Though you may be shy about sharing about sexually transmitted infections (STI) — both your own test results and how to protect against infection — STIs are far more common than you think. We shared some advice about breaking STI stigma because conversations around STIs can be one of the best methods of protection. 

Birth Control

“Having a conversation with your partner about birth control is a good way to learn of [their] interest in participating in the process, which can also be an opportunity to assess if [they are] a good choice as a sexual partner,” remind the birth control contributors of Our Bodies Our Selves. If you’re uneasy talking together about the prevention of parenthood, what might happen should you become parents? 

Boundaries & Consent

Similar to knowing what you want and desire, knowing where your firm limits are will help establish a healthy sexual relationship. First, be honest with yourself about your boundaries. Next, take the time to communicate about them with your partner (before anything happens).  For a quick and easy way to bow out at any time, you and your partner might consider establishing a safe word together. 

How To

Still feeling tongue-tied? The American Sexual Health Association has an abundance of tips that will help you start (and continue) a positive conversation about your passions. Don’t forget that communication doesn’t have to simply be about sex, either. Dirty talk can also heighten the experience and your connection. 

We at Covington Women’s Health Specialists are dedicated to your entire well-being — sexual and otherwise. For more personalized advice and conversation, book an appointment with us online, or call 770-385-8954.

Third Time’s the Charm: A Patient’s Experience Delivering Her Third Child

Mother-of-three and local restaurant owner Sasha Stone understands the impact of creating a balance between the allure of a big city with the comforts of community. At her family’s restaurant, City Pharmacy, Sasha and her husband strive to create a place “Where Friends Meet” through a unique setting that honors the history of Covington while highlighting a unique, fresh dining experience. 

When Sasha had a preference of where to deliver her third child, Birdie, it is no surprise she selected the personalized and high-quality care provided by the local birthing experts at Covington Women’s Health Specialists. Sasha’s understanding of the value of neighborhood support and community at City Pharmacy enabled her to appreciate the sincerity and compassion of Dr. Meridith Farrow, an OB/GYN with Covington Women’s Health Specialists. As a doctor and patient who both hail from Covington, their bond deepened because of their common experiences as local community members. Sasha received exceptionally attentive and individualized care from Dr. Farrow during emergency surgery and her third pregnancy. She will never forget it.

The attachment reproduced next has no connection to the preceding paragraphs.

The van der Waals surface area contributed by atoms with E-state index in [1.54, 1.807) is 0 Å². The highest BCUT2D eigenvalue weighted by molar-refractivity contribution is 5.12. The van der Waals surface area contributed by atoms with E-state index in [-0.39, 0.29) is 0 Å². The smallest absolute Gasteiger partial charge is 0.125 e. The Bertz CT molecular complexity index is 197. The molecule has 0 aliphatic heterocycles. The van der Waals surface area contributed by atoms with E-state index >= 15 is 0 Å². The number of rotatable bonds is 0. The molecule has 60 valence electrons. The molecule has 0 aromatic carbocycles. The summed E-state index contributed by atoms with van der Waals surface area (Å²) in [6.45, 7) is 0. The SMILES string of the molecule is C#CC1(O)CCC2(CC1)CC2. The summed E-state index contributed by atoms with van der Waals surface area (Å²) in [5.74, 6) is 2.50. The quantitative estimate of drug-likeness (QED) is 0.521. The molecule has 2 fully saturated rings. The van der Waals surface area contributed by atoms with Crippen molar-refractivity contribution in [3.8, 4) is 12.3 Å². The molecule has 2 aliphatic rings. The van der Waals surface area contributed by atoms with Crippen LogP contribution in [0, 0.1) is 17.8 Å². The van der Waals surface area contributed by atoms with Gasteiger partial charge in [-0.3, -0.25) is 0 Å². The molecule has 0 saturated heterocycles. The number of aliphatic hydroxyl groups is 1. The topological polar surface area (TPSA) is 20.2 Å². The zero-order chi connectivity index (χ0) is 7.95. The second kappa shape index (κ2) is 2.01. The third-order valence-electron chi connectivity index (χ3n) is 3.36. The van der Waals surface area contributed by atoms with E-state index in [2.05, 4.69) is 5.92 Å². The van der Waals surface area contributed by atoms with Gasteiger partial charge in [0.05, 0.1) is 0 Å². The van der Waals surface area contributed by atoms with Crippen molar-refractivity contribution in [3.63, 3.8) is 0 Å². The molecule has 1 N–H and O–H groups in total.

When Sasha first married, she and her husband lived close to downtown Atlanta. She became pregnant with her first baby, Moody, shortly after they had relocated back to Covington to be closer to family.

“I had been living in the city so I went to a hospital in the city to deliver my son. I thought I needed to deliver at a big, city hospital in order to be comfortable and safe,” Sasha said. “It wasn’t a bad experience, but it was definitely not a personalized or unique experience.” 

As Sasha neared her due date, her doctor encouraged her to consider inducing labor. While this was not necessarily the birth plan she had in mind, she admits that she hadn’t thought too much about a birth plan so she deferred to her obstetrician.

“About an hour after they induced labor, my heart rate and my baby’s heart rate dropped,” Sasha remembers. “They changed the medication they were giving me and I went on to labor for another seven hours before my labor stalled. After 10 hours, the doctor came in to talk to me about doing a C-section.”

Before moving to a C-section, Sasha asked if she could try to deliver naturally. Her doctor agreed to let her try, but the baby’s heart rate dropped, again, and she was immediately taken into surgery.

“It moved so fast, within 15 minutes, I was in the operating room and they were delivering Moody,” Sasha said. “I was so happy that he was safe and healthy, but still a little disappointed that I wasn’t able to deliver him naturally.”

Six months after her son was born, Sasha discovered she was again pregnant. Since it was so soon after delivering Moody, she returned to her physician in Atlanta for prenatal care. However, through her work at the restaurant, Sasha had met local OB/GYN, Meridith Farrow, M.D., and they had become friends.

As it got closer to Sasha’s due date, she and Dr. Farrow discussed Sasha’s scheduled C-section and her disappointment in not being able to deliver her second son, Hyde, naturally. Dr. Farrow encouraged Sasha to talk to her physician about attempting vaginal birth after cesarean (VBAC), but when she asked her doctor about it, he told her he did not perform that type of delivery.  

“I wasn’t thrilled that I was having another C-section, but I also knew that there were risks, so I didn’t push the issue,” Sasha said. “But, I do remember wondering why he wouldn’t at least take the time to talk to me about my options and what I was thinking about like Dr. Farrow was doing, and I wasn’t her patient! It was then that I finally understood what I had felt during Moody’s delivery and now this baby’s…rushed. I felt like the hospital and the doctors were on a schedule and needed to move things along to make room for the next patient. They were very kind and considerate, but there was a lack of warmth due to the rate at which they were moving me through the process.”

Local Comfort